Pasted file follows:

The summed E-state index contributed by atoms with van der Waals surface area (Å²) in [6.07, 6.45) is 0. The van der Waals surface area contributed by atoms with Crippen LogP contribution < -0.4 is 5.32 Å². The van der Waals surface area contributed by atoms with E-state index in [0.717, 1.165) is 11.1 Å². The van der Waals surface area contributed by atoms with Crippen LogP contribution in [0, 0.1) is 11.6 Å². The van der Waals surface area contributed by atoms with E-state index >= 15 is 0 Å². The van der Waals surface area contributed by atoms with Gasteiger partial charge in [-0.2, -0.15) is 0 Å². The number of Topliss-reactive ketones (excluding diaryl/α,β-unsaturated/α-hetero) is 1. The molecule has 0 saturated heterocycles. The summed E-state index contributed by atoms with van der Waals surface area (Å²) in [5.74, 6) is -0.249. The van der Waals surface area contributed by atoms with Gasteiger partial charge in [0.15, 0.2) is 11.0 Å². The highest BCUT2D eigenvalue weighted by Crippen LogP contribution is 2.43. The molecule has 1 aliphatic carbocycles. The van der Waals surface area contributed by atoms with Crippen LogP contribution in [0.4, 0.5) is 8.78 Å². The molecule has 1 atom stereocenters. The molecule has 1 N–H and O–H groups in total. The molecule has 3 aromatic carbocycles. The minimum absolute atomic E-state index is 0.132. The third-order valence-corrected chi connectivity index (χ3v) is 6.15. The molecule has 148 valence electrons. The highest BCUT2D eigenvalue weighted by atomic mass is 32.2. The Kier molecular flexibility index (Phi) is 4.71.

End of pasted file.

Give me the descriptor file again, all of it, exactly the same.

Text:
The summed E-state index contributed by atoms with van der Waals surface area (Å²) in [6.07, 6.45) is 0. The van der Waals surface area contributed by atoms with Crippen LogP contribution < -0.4 is 5.32 Å². The van der Waals surface area contributed by atoms with E-state index in [0.717, 1.165) is 11.1 Å². The van der Waals surface area contributed by atoms with Crippen LogP contribution in [0, 0.1) is 11.6 Å². The van der Waals surface area contributed by atoms with E-state index >= 15 is 0 Å². The van der Waals surface area contributed by atoms with Gasteiger partial charge in [-0.2, -0.15) is 0 Å². The number of Topliss-reactive ketones (excluding diaryl/α,β-unsaturated/α-hetero) is 1. The molecule has 0 saturated heterocycles. The summed E-state index contributed by atoms with van der Waals surface area (Å²) in [5.74, 6) is -0.249. The van der Waals surface area contributed by atoms with Gasteiger partial charge in [0.15, 0.2) is 11.0 Å². The highest BCUT2D eigenvalue weighted by Crippen LogP contribution is 2.43. The molecule has 1 aliphatic carbocycles. The van der Waals surface area contributed by atoms with Crippen LogP contribution in [0.4, 0.5) is 8.78 Å². The molecule has 1 atom stereocenters. The molecule has 1 N–H and O–H groups in total. The molecule has 3 aromatic carbocycles. The minimum absolute atomic E-state index is 0.132. The third-order valence-corrected chi connectivity index (χ3v) is 6.15. The molecule has 148 valence electrons. The highest BCUT2D eigenvalue weighted by atomic mass is 32.2. The Kier molecular flexibility index (Phi) is 4.71.